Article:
• It is recommended to use the provided scope for Spark, since Spark is already installed on Cloud Dataproc.

  • It is recommended to specify the same version of Spark as the one that is already installed on your Cloud Dataproc cluster. Refer to the documentation to see the list of available versions. If your application requires a different version of Spark than the one that is pre-installed on Cloud Dataproc, then you should consider writing a custom initialization action or a custom image to install the required version.

  • The <filters> entries exclude signature files from your dependencies’ META-INF directories. Without these filters, you might see an exception “java.lang.SecurityException: Invalid signature file digest for Manifest main attributes” at run time, as those signature files would be invalid in the context of your uber JAR.

  • In practice, you might find that you have to shade multiple libraries. For that, you may include multiple paths, for example below with both Guava and Protobuf:


Creating a shaded uber JAR with SBT

SBT is a popular tool for building Scala applications. To create a shaded JAR with SBT, you must use the sbt-assembly plugin by adding the following line in a file located in project/plugins.sbt:

addSbtPlugin("com.eed3si9n" % "sbt-assembly" % "0.14.6")

Below is an example of a build.sbt file to shade the Guava library, which is located in the package:

  lazy val commonSettings = Seq(
 organization := "YOUR_GROUP_ID",
 name := "YOUR_ARTIFACT_ID",
 scalaVersion := "YOUR_SCALA_VERSION",

lazy val shaded = (project in file("."))

mainClass in (Compile, packageBin) := Some("YOUR_APPLICATION_MAIN_CLASS")

libraryDependencies ++= Seq(
 "org.apache.spark" % "spark-sql_2.11" % "YOUR_SPARK_VERSION" % "provided",

assemblyShadeRules in assembly := Seq(
 ShadeRule.rename("**" -> "").inAll

Execute the following command to run the build:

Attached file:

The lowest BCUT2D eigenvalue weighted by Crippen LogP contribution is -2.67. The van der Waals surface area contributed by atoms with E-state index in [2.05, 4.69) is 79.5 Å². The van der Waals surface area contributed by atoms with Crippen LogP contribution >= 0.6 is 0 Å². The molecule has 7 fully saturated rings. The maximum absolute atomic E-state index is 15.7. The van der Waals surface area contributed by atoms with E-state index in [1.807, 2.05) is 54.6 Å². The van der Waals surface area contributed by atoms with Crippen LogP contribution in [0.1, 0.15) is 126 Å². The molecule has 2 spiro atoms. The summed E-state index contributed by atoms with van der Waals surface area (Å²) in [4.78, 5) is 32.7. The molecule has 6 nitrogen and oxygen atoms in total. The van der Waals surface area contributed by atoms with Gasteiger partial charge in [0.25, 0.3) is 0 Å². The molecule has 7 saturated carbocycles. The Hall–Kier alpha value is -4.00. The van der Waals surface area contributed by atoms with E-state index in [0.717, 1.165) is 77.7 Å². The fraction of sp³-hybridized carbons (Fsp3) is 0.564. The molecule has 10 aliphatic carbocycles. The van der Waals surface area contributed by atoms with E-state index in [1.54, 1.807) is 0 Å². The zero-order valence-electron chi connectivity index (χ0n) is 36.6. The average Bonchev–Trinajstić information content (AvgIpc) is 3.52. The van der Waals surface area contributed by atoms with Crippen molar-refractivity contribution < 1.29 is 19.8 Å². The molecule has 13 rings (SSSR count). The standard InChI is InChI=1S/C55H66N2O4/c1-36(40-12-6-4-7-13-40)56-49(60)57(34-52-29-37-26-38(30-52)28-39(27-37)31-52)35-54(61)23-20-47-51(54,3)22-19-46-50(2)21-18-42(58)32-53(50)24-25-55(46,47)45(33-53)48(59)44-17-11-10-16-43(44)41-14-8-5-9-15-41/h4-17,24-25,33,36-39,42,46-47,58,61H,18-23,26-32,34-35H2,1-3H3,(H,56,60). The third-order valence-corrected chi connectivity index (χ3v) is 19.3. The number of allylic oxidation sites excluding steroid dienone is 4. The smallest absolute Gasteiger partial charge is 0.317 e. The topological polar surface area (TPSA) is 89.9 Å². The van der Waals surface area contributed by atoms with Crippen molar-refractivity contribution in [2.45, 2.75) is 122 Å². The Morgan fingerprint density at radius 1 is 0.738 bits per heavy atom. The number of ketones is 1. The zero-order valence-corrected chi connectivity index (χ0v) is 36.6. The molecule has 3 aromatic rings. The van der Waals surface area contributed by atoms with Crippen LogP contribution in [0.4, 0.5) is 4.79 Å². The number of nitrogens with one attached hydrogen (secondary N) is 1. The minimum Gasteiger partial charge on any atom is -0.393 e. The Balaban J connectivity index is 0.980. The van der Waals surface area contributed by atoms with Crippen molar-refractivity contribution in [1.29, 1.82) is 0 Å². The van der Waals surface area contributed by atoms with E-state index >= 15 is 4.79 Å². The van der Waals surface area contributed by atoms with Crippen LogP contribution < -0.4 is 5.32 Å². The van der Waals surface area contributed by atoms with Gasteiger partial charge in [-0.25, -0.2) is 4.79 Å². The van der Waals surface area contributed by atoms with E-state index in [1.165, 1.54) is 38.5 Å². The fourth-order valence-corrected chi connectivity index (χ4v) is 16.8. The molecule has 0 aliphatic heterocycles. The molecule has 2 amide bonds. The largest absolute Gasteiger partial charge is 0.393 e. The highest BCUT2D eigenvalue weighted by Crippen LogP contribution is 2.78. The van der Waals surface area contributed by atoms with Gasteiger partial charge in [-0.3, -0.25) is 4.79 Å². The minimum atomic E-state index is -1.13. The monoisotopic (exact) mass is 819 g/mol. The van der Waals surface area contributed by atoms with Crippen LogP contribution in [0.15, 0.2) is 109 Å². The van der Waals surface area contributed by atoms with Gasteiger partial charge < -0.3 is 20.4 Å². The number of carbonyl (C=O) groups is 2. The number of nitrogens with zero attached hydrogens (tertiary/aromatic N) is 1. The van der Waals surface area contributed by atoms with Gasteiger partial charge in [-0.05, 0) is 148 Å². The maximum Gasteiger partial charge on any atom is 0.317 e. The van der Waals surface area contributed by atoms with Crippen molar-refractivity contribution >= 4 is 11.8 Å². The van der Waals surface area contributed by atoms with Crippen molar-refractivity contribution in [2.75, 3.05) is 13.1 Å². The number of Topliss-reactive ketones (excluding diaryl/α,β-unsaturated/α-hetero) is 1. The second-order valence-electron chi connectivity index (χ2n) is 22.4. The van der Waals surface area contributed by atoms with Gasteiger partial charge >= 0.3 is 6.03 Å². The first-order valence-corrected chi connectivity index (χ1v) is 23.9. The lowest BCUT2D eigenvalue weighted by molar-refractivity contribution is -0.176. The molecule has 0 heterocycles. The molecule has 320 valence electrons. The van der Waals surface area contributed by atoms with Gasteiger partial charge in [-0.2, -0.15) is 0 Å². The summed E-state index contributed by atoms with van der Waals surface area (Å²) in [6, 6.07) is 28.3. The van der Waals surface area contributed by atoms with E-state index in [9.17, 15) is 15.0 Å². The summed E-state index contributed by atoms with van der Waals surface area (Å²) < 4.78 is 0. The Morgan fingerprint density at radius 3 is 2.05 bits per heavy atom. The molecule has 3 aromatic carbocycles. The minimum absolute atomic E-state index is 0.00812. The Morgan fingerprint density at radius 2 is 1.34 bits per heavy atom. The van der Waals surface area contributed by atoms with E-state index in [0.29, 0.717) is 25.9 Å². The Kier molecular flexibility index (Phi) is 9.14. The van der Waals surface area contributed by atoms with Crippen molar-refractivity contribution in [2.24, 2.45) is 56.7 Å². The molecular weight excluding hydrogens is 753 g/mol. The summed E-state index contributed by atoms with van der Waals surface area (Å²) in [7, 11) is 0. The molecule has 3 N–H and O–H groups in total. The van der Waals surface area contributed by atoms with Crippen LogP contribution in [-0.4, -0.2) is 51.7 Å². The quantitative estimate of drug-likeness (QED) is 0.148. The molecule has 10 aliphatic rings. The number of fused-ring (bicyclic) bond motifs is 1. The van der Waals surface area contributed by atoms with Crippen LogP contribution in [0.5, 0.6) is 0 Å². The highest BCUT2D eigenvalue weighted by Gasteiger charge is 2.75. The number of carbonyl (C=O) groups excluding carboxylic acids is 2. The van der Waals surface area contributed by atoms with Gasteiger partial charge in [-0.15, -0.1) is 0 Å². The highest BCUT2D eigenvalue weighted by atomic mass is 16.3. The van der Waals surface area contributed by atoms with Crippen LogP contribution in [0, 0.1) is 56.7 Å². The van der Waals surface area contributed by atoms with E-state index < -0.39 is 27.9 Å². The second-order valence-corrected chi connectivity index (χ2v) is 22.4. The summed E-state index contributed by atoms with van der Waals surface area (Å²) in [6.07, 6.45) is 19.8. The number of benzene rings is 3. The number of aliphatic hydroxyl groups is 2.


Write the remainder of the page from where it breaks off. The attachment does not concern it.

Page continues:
sbt assembly

You might find in some cases, however, that the shade rule in the above example is not enough to solve all dependency conflicts. This is because SBT uses strict conflict resolution strategies. Therefore, you might have to provide more granular rules, where each rule explicitly merges specific types of conflicting files by using one of the available strategies (most typically MergeStrategy.first, last, concat, filterDistinctLines, rename, or discard).

Finally, as mentioned earlier, in practice you might have to shade multiple libraries, for example below with both Guava and Protobuf:

  assemblyShadeRules in assembly := Seq(
 ShadeRule.rename("**" -> "").inAll
 ShadeRule.rename("**" -> "").inAll,

Submitting the uber JAR to Cloud Dataproc

Once you have created a shaded uber JAR that contains your Spark applications and all its dependencies, you are ready to submit a job to Cloud Dataproc:

Using the jobs command

The recommended way to run Spark jobs on Cloud Dataproc is through the jobs command in the Cloud SDK. To submit a new job, run the following command:

gcloud dataproc jobs submit spark \
--cluster [CLUSTER_NAME] \

Using spark-submit

You can also submit Spark jobs on Cloud Dataproc by first establishing an SSH connection to a master instance and then running the spark-submit command:

spark-submit [PATH_TO_YOUR_UBER_JAR]/[YOUR_UBER_JAR].jar


We hope that the information in this article will help you manage Java dependencies for Spark applications and resolve any conflicts that you might run into! For a concrete working example, check out spark-translate, a sample Spark application that contains configuration files for both Maven and SBT.